is a bespoke cowboy boot maker; she makes cowboy boot from flat pieces of leather and the customer's measurements. Lisa's goal is to bring attention to the craft of bootmaking with exemplary work, speaking and teaching. Lisa has won numerous award in the US and abroad with her outstanding cowboy boots. www.cowboyboots.net
Founding President of Leather Wranglers Inc. in Albuquerque, New Mexico, is a leather artist, knife maker and expert on metallurgy and sharpening. Paul started tooling leather in 1974 under the tutelage of Jimmy Resley. His love of the leather craft and his passion for finding a high performance swivel knife is why he developed the SK-3 and his non-traditional designs of the Round Knife, Skiver, and other leather craft knives. Paul has done extensive research in the technology and science of metals and metal alloys. Having served as a college professor for more than 25 years, Paul also loves to teach basic swivel knife use as well as sharpening principles and techniques for all your leathercraft cutting knives. He has written numerous articles and taught in various leather craft shows and workshops. Paul is the Vice President of International Internet Leathercrafters’ guild (2012-2014). He is also a member of New Mexico Roadrunner Leather Artisan’s Guild, Colorado Saddle Maker Association, Lone Star Leather Crafters of Fort Worth, TX and Leatherworker.net. www.leatherwranglers.com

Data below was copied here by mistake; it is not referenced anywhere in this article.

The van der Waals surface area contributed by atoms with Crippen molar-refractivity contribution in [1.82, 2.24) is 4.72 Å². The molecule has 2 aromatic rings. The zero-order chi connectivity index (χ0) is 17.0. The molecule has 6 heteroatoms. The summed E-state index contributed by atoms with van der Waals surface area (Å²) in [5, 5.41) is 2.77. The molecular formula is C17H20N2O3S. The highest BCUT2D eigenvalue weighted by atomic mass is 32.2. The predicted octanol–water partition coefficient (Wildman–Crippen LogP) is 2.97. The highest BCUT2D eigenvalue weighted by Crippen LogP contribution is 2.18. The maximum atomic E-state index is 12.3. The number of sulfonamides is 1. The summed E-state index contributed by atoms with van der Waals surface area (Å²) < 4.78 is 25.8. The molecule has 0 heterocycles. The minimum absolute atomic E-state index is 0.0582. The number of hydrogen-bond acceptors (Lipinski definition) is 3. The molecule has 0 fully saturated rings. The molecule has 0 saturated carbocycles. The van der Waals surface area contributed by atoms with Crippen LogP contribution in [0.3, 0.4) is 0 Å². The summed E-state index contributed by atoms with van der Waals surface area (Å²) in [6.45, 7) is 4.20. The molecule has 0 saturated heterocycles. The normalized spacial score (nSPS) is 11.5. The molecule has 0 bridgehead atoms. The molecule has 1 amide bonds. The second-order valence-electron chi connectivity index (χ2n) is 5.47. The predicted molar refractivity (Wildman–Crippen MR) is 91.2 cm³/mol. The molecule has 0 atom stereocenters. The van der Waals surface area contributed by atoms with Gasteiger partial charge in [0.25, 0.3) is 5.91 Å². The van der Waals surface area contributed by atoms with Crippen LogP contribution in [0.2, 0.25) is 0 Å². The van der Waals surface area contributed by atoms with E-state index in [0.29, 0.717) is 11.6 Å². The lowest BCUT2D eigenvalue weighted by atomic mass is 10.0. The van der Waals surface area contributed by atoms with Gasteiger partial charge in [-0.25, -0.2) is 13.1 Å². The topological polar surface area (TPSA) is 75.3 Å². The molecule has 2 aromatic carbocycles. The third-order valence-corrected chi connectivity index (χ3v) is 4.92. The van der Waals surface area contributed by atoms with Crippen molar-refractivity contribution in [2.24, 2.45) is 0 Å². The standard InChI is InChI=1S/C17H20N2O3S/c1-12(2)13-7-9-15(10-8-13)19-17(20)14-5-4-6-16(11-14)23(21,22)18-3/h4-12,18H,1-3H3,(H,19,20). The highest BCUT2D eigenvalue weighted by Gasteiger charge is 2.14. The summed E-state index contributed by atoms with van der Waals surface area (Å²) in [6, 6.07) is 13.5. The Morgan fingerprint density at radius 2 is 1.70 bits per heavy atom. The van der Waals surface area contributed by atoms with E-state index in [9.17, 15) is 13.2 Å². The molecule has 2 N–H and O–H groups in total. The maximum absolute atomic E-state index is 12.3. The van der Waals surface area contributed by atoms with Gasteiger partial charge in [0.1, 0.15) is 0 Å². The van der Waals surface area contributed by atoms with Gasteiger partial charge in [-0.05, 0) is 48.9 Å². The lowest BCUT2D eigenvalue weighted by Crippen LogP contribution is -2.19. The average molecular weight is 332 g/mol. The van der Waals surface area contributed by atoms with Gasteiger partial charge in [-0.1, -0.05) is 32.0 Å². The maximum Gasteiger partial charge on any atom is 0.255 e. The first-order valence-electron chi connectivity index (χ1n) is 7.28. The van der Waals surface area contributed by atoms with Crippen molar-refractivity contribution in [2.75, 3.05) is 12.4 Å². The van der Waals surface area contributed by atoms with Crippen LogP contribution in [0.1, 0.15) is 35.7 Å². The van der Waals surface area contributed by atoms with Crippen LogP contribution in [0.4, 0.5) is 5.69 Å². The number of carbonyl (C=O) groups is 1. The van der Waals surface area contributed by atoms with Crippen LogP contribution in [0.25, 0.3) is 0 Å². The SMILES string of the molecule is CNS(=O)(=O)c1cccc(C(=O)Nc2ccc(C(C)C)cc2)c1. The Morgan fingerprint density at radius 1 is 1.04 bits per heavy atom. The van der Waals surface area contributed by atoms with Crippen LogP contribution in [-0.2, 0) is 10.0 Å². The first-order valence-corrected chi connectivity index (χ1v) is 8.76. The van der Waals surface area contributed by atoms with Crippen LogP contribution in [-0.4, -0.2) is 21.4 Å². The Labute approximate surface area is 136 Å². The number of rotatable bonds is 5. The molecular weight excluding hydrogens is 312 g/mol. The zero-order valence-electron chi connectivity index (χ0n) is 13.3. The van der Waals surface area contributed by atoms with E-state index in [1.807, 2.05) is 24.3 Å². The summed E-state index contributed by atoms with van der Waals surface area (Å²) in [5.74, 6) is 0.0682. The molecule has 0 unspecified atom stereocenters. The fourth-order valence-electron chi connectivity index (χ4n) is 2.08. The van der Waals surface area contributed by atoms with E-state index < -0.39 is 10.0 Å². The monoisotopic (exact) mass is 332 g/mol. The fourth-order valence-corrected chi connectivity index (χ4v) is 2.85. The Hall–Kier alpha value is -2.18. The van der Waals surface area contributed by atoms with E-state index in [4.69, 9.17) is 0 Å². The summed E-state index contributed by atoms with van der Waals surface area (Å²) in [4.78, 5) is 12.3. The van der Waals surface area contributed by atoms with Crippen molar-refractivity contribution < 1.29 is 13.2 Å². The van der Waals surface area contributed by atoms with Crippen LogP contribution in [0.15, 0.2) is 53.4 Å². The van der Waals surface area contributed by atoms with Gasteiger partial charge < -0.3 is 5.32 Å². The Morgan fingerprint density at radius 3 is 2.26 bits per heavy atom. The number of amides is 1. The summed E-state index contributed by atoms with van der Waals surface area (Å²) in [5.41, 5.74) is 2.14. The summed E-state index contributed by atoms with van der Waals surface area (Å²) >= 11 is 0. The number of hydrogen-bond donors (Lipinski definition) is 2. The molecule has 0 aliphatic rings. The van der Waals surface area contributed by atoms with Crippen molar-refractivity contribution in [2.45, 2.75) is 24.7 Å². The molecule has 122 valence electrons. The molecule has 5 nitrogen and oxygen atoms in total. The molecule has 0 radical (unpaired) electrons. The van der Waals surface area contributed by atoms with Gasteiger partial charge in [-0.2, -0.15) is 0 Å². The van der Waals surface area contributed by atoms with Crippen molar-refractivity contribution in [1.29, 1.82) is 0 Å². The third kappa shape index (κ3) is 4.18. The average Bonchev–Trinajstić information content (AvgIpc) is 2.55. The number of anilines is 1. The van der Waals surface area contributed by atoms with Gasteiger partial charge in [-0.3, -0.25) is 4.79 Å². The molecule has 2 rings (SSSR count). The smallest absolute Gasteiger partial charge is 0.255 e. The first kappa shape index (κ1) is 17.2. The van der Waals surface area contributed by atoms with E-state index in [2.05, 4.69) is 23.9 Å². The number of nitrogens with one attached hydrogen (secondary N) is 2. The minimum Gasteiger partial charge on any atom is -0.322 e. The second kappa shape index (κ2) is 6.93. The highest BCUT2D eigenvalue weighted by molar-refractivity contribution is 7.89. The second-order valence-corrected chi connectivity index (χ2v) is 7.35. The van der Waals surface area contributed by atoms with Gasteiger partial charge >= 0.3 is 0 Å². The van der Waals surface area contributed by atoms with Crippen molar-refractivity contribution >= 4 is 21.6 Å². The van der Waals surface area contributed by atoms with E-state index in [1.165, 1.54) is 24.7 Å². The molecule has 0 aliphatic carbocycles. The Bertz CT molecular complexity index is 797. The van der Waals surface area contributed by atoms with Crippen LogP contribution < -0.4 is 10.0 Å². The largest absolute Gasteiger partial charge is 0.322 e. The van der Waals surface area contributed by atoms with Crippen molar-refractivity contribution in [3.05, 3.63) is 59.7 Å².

has been braiding rawhide for the last 25 years after learning the craft from his father. Currently, Steve prefers to work in rawhide and enjoys sharing the knowledge he has accumulated and the traditional skills he was shown years ago. Steve has developed and patented items for the custom braider such as the LaceMaster, Vaquero String Cutter and the Roll N Sharp for splitter blades. Steve has been twice awarded teaching apprenticeships through the State of Idaho and in Washington as well. www.lacemaster.comwww.gfellercasemaker.com
is a Master Saddle Maker from Hermiston, Oregon. He has been working with leather since the 1970’s , giving him 40+ years of experience. His knowledge of saddles and tack has come from years of working on local ranches and doing repair work. Joe also worked for the famous Hamley’s of Pendleton Oregon under Randy Severe.